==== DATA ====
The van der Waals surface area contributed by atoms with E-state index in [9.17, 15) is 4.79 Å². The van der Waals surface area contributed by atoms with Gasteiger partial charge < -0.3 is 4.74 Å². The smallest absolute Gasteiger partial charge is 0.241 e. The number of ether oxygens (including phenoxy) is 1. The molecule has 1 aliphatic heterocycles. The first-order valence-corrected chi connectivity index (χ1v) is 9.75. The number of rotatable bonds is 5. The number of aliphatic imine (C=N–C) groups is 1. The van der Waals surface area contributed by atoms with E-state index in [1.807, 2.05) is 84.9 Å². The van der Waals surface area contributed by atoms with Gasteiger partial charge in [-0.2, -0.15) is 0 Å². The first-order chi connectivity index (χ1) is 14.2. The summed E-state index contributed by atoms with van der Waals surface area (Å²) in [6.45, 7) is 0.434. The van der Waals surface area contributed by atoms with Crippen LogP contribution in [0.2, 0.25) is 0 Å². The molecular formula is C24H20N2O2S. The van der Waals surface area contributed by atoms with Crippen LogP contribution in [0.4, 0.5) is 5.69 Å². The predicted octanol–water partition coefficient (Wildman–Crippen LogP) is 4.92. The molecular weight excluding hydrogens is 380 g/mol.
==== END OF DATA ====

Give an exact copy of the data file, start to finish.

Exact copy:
The van der Waals surface area contributed by atoms with E-state index in [9.17, 15) is 4.79 Å². The van der Waals surface area contributed by atoms with Gasteiger partial charge < -0.3 is 4.74 Å². The smallest absolute Gasteiger partial charge is 0.241 e. The number of ether oxygens (including phenoxy) is 1. The molecule has 1 aliphatic heterocycles. The first-order valence-corrected chi connectivity index (χ1v) is 9.75. The number of rotatable bonds is 5. The number of aliphatic imine (C=N–C) groups is 1. The van der Waals surface area contributed by atoms with E-state index in [1.807, 2.05) is 84.9 Å². The van der Waals surface area contributed by atoms with Gasteiger partial charge in [-0.2, -0.15) is 0 Å². The first-order chi connectivity index (χ1) is 14.2. The summed E-state index contributed by atoms with van der Waals surface area (Å²) in [6.45, 7) is 0.434. The van der Waals surface area contributed by atoms with Crippen LogP contribution in [0.2, 0.25) is 0 Å². The molecular formula is C24H20N2O2S. The van der Waals surface area contributed by atoms with Crippen LogP contribution in [0.4, 0.5) is 5.69 Å². The predicted octanol–water partition coefficient (Wildman–Crippen LogP) is 4.92. The molecular weight excluding hydrogens is 380 g/mol.